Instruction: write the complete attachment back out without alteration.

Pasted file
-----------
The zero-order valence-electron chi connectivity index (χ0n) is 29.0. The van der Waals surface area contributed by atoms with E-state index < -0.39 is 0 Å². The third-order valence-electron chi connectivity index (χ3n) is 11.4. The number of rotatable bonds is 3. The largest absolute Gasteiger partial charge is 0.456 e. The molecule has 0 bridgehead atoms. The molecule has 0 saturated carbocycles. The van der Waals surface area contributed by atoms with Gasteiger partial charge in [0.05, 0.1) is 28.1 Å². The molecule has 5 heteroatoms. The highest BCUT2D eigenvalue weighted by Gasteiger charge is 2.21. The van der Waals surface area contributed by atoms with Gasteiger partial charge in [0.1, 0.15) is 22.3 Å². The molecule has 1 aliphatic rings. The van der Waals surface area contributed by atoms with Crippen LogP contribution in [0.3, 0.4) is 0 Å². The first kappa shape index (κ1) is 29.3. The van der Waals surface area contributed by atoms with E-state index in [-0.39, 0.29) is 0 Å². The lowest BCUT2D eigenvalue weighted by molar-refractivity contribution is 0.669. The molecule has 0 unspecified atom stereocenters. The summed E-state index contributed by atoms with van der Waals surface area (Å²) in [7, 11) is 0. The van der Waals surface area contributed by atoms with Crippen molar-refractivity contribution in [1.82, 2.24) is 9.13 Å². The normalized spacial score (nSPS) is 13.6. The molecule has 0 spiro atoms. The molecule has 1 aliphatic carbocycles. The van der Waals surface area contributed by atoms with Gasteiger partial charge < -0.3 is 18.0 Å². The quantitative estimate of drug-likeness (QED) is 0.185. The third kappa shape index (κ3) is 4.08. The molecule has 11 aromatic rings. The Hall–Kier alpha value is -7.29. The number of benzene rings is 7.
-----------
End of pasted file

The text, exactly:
The zero-order valence-electron chi connectivity index (χ0n) is 29.0. The van der Waals surface area contributed by atoms with E-state index < -0.39 is 0 Å². The third-order valence-electron chi connectivity index (χ3n) is 11.4. The number of rotatable bonds is 3. The largest absolute Gasteiger partial charge is 0.456 e. The molecule has 0 bridgehead atoms. The molecule has 0 saturated carbocycles. The van der Waals surface area contributed by atoms with Gasteiger partial charge in [0.05, 0.1) is 28.1 Å². The molecule has 5 heteroatoms. The highest BCUT2D eigenvalue weighted by Gasteiger charge is 2.21. The van der Waals surface area contributed by atoms with Gasteiger partial charge in [0.1, 0.15) is 22.3 Å². The molecule has 1 aliphatic rings. The van der Waals surface area contributed by atoms with Crippen LogP contribution in [0.3, 0.4) is 0 Å². The first kappa shape index (κ1) is 29.3. The van der Waals surface area contributed by atoms with E-state index in [-0.39, 0.29) is 0 Å². The lowest BCUT2D eigenvalue weighted by molar-refractivity contribution is 0.669. The molecule has 0 unspecified atom stereocenters. The summed E-state index contributed by atoms with van der Waals surface area (Å²) in [7, 11) is 0. The van der Waals surface area contributed by atoms with Crippen molar-refractivity contribution in [1.82, 2.24) is 9.13 Å². The normalized spacial score (nSPS) is 13.6. The molecule has 0 spiro atoms. The molecule has 1 aliphatic carbocycles. The van der Waals surface area contributed by atoms with Gasteiger partial charge < -0.3 is 18.0 Å². The quantitative estimate of drug-likeness (QED) is 0.185. The third kappa shape index (κ3) is 4.08. The molecule has 11 aromatic rings. The Hall–Kier alpha value is -7.29. The number of benzene rings is 7.